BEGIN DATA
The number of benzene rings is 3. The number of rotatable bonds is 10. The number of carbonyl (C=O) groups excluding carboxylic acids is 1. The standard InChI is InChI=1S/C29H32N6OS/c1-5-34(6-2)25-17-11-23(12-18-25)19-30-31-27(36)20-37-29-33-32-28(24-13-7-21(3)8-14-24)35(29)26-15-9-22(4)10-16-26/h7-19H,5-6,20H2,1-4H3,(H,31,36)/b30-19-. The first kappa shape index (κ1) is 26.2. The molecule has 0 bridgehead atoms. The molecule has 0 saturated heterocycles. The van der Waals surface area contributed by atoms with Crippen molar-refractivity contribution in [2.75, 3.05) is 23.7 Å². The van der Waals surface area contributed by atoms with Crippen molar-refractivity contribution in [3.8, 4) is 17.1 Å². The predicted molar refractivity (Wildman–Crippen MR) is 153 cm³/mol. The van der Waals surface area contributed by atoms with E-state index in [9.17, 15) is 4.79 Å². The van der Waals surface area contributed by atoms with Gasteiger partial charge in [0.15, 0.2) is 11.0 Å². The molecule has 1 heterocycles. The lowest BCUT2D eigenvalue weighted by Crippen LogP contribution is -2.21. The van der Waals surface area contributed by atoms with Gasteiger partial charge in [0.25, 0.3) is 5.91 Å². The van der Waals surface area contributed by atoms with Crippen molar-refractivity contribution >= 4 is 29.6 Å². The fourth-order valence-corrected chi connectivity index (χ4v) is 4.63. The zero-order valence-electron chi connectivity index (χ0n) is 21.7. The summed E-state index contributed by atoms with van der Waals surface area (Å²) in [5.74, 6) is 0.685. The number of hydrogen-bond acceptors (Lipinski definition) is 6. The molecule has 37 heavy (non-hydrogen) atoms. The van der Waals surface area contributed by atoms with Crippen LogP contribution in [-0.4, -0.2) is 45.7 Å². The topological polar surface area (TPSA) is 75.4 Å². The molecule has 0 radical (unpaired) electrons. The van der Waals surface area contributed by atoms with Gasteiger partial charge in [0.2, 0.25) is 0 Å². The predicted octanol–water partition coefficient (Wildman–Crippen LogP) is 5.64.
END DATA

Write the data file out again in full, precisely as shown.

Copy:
The number of benzene rings is 3. The number of rotatable bonds is 10. The number of carbonyl (C=O) groups excluding carboxylic acids is 1. The standard InChI is InChI=1S/C29H32N6OS/c1-5-34(6-2)25-17-11-23(12-18-25)19-30-31-27(36)20-37-29-33-32-28(24-13-7-21(3)8-14-24)35(29)26-15-9-22(4)10-16-26/h7-19H,5-6,20H2,1-4H3,(H,31,36)/b30-19-. The first kappa shape index (κ1) is 26.2. The molecule has 0 bridgehead atoms. The molecule has 0 saturated heterocycles. The van der Waals surface area contributed by atoms with Crippen molar-refractivity contribution in [2.75, 3.05) is 23.7 Å². The van der Waals surface area contributed by atoms with Crippen molar-refractivity contribution in [3.8, 4) is 17.1 Å². The predicted molar refractivity (Wildman–Crippen MR) is 153 cm³/mol. The van der Waals surface area contributed by atoms with E-state index in [9.17, 15) is 4.79 Å². The van der Waals surface area contributed by atoms with Gasteiger partial charge in [0.15, 0.2) is 11.0 Å². The molecule has 1 heterocycles. The lowest BCUT2D eigenvalue weighted by Crippen LogP contribution is -2.21. The van der Waals surface area contributed by atoms with Gasteiger partial charge in [0.25, 0.3) is 5.91 Å². The van der Waals surface area contributed by atoms with Crippen molar-refractivity contribution >= 4 is 29.6 Å². The fourth-order valence-corrected chi connectivity index (χ4v) is 4.63. The zero-order valence-electron chi connectivity index (χ0n) is 21.7. The summed E-state index contributed by atoms with van der Waals surface area (Å²) in [5.74, 6) is 0.685. The number of hydrogen-bond acceptors (Lipinski definition) is 6. The molecule has 37 heavy (non-hydrogen) atoms. The van der Waals surface area contributed by atoms with Crippen LogP contribution in [-0.4, -0.2) is 45.7 Å². The topological polar surface area (TPSA) is 75.4 Å². The molecule has 0 radical (unpaired) electrons. The van der Waals surface area contributed by atoms with Gasteiger partial charge in [0.2, 0.25) is 0 Å². The predicted octanol–water partition coefficient (Wildman–Crippen LogP) is 5.64.